GCSE Equivalent?

I have had enough of the cold weather, and so have decided to head somewhere warmer.  Unlike most people (and creatures) from the Northern Hemisphere, I am not heading south to more traditional sources of winter warmth.  Oh no.  The path less travelled is taking me to Scotland, which is basking in much warmer temperatures than are available in arctic Cambridgeshire.

In fact, I planned this a couple of weeks ago, and today find I am planning to travel by train first thing in the morning after a full night of blizzard conditions.  I suspected that this journey may not have a happy ending, so decided to change my travel plans to beat the snow (I know it is more traditional to beat eggs, or a carpet, but how else do you think it ends up so lovely and fluffy?  Perhaps we should try “gritting” with icing sugar, as I’m sure snow meringue would offer excellent traction).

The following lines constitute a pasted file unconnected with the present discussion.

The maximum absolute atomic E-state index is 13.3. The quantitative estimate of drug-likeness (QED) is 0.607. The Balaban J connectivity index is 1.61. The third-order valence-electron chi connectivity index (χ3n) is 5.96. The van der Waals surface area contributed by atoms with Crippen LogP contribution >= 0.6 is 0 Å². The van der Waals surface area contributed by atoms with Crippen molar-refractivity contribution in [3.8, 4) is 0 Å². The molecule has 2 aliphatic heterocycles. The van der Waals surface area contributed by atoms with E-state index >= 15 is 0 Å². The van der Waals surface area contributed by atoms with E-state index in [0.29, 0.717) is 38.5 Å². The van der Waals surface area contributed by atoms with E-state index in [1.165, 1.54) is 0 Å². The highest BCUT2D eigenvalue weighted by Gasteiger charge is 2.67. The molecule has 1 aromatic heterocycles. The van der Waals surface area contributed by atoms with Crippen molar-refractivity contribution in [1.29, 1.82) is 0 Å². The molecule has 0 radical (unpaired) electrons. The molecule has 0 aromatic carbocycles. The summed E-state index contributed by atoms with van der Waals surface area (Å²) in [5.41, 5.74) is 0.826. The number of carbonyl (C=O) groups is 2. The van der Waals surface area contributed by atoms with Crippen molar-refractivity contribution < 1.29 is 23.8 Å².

Despite all the evidence to the contrary, and the risk of this blog being called as a hostile witness, I like to think that I am fairly intelligent.  I try and pass myself as somewhat of an expert in arranging train travel, and in particular, how to travel in comfort without first obtaining a second mortgage on Fish Towers.  With low animal cunning I am able to break journeys into multiple tickets, alter travel times and routings, bounce between single and return tickets and first and standard class options to avoid single-handedly funding the rail network.  I have even spent more than an hour delving into the darkest recesses of the ATOC website to test valid routings, and the ability to leave the rail network part-way through my journey, to enable a weekend round trip encompassing both Lewes and Battle.  So, despite my original ticket being an Advance one, I was confident in my ability to easily alter the date of travel.  How wrong I was…